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A Combined DFT/Machine Learning Framework for Materials Discovery: Application to Spinels and Assessment of Search Completeness and Efficiency
preprintsubmitted on 08.10.2020, 23:31 and posted on 12.10.2020, 05:27 by Elif Ertekin, Joshua A. Schiller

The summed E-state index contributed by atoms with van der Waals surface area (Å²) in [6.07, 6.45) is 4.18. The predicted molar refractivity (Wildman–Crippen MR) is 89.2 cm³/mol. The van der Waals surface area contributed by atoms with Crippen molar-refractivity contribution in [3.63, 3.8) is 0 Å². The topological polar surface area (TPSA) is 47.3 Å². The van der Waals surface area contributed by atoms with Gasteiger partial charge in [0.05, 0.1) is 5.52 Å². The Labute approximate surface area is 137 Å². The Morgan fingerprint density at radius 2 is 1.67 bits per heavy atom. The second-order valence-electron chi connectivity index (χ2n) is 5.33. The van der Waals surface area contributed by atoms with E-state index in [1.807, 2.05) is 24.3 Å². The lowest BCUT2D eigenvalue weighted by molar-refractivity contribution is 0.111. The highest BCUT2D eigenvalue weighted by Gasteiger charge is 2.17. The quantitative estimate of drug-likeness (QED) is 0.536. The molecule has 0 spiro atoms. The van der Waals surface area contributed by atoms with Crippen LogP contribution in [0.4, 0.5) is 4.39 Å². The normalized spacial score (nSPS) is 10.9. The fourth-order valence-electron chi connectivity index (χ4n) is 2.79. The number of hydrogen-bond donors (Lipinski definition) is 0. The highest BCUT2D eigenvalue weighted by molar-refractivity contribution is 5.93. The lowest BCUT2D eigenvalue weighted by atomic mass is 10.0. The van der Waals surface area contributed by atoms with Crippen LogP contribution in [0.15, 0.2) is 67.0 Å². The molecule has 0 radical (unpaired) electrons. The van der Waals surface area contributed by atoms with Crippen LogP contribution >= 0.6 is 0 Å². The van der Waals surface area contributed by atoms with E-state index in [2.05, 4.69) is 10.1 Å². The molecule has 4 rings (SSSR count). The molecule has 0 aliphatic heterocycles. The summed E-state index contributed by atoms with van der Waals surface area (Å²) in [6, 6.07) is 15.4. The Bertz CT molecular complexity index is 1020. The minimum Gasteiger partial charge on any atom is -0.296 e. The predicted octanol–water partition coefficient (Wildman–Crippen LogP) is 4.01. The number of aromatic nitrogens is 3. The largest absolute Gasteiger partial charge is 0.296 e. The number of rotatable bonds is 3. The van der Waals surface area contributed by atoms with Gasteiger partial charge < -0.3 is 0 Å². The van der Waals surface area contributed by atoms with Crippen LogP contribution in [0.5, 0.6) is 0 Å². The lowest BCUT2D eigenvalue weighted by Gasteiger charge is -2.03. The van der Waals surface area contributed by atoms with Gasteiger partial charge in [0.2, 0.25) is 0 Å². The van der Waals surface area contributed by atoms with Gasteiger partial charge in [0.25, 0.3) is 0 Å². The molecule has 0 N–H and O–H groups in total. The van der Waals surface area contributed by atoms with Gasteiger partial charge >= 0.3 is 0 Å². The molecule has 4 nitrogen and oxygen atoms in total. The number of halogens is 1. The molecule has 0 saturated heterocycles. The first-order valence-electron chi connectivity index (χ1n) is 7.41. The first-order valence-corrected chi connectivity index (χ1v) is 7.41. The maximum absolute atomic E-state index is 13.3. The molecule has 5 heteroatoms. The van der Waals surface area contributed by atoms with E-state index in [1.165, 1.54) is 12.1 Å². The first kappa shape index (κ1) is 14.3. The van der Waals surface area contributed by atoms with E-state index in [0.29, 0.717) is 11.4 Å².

It is challenging to evaluate machine learning approaches developed for accelerating materials search and discovery in a realistic way. Machine learning approaches to materials stability prediction are typically assessed by their ability to reproduce results from direct physical modeling, whereas ideally both machine learning and direct physical modeling should be assessed by their ability to reproduce reality. Additionally, traditional evaluation metrics do not directly reflect the experience of an experimental search for unknown compounds in a large candidate phase space, and often result in overly optimistic assessments. Here, we (i) present a framework that combines density functional theory and traditional supervised machine learning methods (ML/DFT), and (ii) introduce the concepts of search completeness – the fraction of discoverable compounds found relative to the fraction of search space explored – and search efficiency – the rate of discovery relative to the fraction of search space explored – to evaluate it. The ML/DFT framework is an iterative approach to predict stable chemistries of a fixed crystal structure (here, spinels) that uses DFT to generate a training set of unstable compounds. The training set of stable compounds is given by experimentally known spinels. The method is carried out using random forest, LASSO, and ridge regression to predict as-of-yet undiscovered spinel chemistries. TreeSHAP analysis is used to determine features that most contribute to stability/instability classification. While no single feature dominates, several emerge that align with chemical intuition. To estimate the efficacy of ML/DFT compared to pure DFT, we introduce a Bayesian description of DFT distribution of energies for stable and unstable spinels. The Bayesian model enables quantifying the search completeness and search efficiency of DFT, which is then compared to that of ML/DFT. ML/DFT achieves search completeness and efficiency on par with pure DFT, despite requiring fewer DFT simulations (∼300 vs. 14,200). More importantly, by quantitatively assessing ML approaches in ways that better reflect how they would be used in materials discovery experiments, we obtain key insights into the challenges that need to be overcome by such methods: that the small number of stable compounds to be found in a search space orders of magnitude larger places stringent demands on model accuracy to achieve good search efficiency. Finally, we report the top candidates of our spinel search, which may be of interest for synthesis experiments